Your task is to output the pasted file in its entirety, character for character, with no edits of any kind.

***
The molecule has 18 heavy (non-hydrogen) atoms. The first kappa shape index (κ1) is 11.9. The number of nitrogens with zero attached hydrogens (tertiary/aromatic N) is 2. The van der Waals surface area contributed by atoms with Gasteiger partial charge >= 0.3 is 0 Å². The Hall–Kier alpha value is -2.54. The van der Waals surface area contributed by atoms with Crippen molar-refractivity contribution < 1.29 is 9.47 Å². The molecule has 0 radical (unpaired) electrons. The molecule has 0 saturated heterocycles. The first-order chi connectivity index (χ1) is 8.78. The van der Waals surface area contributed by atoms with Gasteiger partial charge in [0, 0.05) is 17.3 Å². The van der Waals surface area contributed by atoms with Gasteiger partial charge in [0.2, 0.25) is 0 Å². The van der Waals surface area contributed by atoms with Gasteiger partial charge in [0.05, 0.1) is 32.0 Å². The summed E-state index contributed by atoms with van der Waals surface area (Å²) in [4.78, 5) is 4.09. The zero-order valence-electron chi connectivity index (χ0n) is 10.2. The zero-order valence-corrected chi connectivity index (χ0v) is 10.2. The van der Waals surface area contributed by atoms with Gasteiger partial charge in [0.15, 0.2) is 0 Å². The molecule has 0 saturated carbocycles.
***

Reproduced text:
The molecule has 18 heavy (non-hydrogen) atoms. The first kappa shape index (κ1) is 11.9. The number of nitrogens with zero attached hydrogens (tertiary/aromatic N) is 2. The van der Waals surface area contributed by atoms with Gasteiger partial charge >= 0.3 is 0 Å². The Hall–Kier alpha value is -2.54. The van der Waals surface area contributed by atoms with Crippen molar-refractivity contribution < 1.29 is 9.47 Å². The molecule has 0 radical (unpaired) electrons. The molecule has 0 saturated heterocycles. The first-order chi connectivity index (χ1) is 8.78. The van der Waals surface area contributed by atoms with Gasteiger partial charge in [0, 0.05) is 17.3 Å². The van der Waals surface area contributed by atoms with Gasteiger partial charge in [0.2, 0.25) is 0 Å². The van der Waals surface area contributed by atoms with Gasteiger partial charge in [0.05, 0.1) is 32.0 Å². The summed E-state index contributed by atoms with van der Waals surface area (Å²) in [4.78, 5) is 4.09. The zero-order valence-electron chi connectivity index (χ0n) is 10.2. The zero-order valence-corrected chi connectivity index (χ0v) is 10.2. The van der Waals surface area contributed by atoms with Gasteiger partial charge in [0.15, 0.2) is 0 Å². The molecule has 0 saturated carbocycles.